Politically getting a NFZ will be extremely hard. The Chinese and Russian contingents will not go along. Russia for the money China, cause they understand a nations right to fight dissidence. That hurdle will most likely never be overcome. But for the sake of the current situation let’s say the military option was implemented. Now what.
I will war game out how NATO will enforce a NFZ over Tripoli. This is speculation for the start of discussion.
As the political arguments go on the US will preposition war ships this has already happened
http://www.sify.com/news/us-warships-docked-in-crete-amid-libyan-tensions-news-international-ldftageejjh.html
The Kearsarge and Ponce are within hours of Libya waters. The Kearsarge is an amphibious assault ship equipped with Helicopters and Harrier Jump Jets. The Helicopters include AH-1s and UH-1s CH-53s CH-46s and possibly CV-22s. The USS Enterprise will also be moving across the Med. Aboard her is Carrier Air Wing One (CVW1). Super hornets of VFA-41 and VFA-136. VFA-211 and VMFA-251 flying Legacy hornets. VAQ-137 will be flying EA-6Bs. Rounding out the group is VAW-123 flying the E-2 Hawkeye. The Enterprise’s battle group consists of three cruisers and one destroyer. So that completed the US Naval assets in the area. http://www.wavy.com/dpp/news/local_news/enterprise-strike-group-deploys
The nearest Air force Base is Aviano in Northern Italy, not really a great option. We are going to have to let the allies of NATO who are part of the MED Basin to take the lead on this mission. Let’s call it OPERATION FITTER SPLASH.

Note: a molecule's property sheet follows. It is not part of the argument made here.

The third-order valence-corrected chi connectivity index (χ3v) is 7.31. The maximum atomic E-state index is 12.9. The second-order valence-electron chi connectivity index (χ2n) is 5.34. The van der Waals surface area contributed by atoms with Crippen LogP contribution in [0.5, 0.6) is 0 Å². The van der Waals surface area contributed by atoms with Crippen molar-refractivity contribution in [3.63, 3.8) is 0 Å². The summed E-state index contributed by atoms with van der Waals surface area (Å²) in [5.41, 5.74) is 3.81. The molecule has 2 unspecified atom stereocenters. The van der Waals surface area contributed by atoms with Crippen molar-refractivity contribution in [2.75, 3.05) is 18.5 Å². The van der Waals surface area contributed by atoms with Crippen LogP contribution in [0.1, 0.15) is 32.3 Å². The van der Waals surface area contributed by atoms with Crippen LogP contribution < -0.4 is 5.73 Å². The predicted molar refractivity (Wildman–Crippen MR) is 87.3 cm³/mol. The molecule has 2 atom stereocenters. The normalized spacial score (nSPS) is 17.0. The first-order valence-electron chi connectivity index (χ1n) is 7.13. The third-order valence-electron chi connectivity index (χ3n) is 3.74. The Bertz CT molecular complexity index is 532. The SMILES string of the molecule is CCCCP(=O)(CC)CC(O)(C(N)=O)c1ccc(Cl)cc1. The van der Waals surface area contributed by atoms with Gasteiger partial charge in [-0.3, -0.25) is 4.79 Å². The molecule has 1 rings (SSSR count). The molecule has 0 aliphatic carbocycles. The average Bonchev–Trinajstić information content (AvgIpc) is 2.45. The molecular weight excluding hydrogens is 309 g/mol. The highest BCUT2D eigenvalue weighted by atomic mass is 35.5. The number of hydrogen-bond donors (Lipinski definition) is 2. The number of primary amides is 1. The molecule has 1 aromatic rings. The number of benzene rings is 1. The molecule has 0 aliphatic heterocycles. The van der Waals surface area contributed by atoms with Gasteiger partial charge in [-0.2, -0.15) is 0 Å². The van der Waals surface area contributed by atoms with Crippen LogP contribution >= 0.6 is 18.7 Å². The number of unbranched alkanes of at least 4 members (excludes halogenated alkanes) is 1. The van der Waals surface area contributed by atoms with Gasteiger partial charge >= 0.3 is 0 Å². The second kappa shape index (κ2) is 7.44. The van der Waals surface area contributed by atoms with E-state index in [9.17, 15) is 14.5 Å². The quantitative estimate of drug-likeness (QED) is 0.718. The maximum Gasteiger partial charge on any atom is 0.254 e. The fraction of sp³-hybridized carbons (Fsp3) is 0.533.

NATO also has been moving a prepping. One of the most important assets for a NFZ happens to be command and control. This is where the E-2s, E-3s and E-8s come in. NATO can preposition AWACS from Great Britain, possibly France or NATO’s own out of Germany. Let’s move them to NAS Signorelli on the island of Sicily. AWACS would then begin scanning the skies over Libya from international waters over the Med.
Officially The UN would give an ultimatum and a deadline. The deadline has come and gone. Special Operations aircraft from various allies would begin to operate from the Eastern Desert. Operators would begin to work with the Rebels to obtain information about Surface to Air sights. Targeting information would be relayed back to headquarters. At the same time a RQ-4 Global Hawk begins to fly clandestinely over the Deserts. These efforts are to get the necessary information to launch a precision strike.
D+2 Again SU-22s are used again the rebels with success. One gets shutdown. It will be years later that we learned it was a pair of NATO Operators who in support of the Rebels took out the aircraft with an anti aircraft missile. Back in Missouri pair of B-2A at Whitman Air Force Base is prepped with the maximum amount of precision guided bombs they can carry. They quietly go about their business in Middle America and take off for a destination only the crews and command know.
Back on Enterprise they have been prepping for their mission SEAD Suppression of Enemy Air Defenses. This is has been the stopping point. Before you can dominate the skies you have to make sure the ground can’t get to you. JSTARS, Global Hawk and our Operators inserted into the rebels are going to make sure that when the attacks will come the sites will be taken out and there will be as little collateral damage as possible.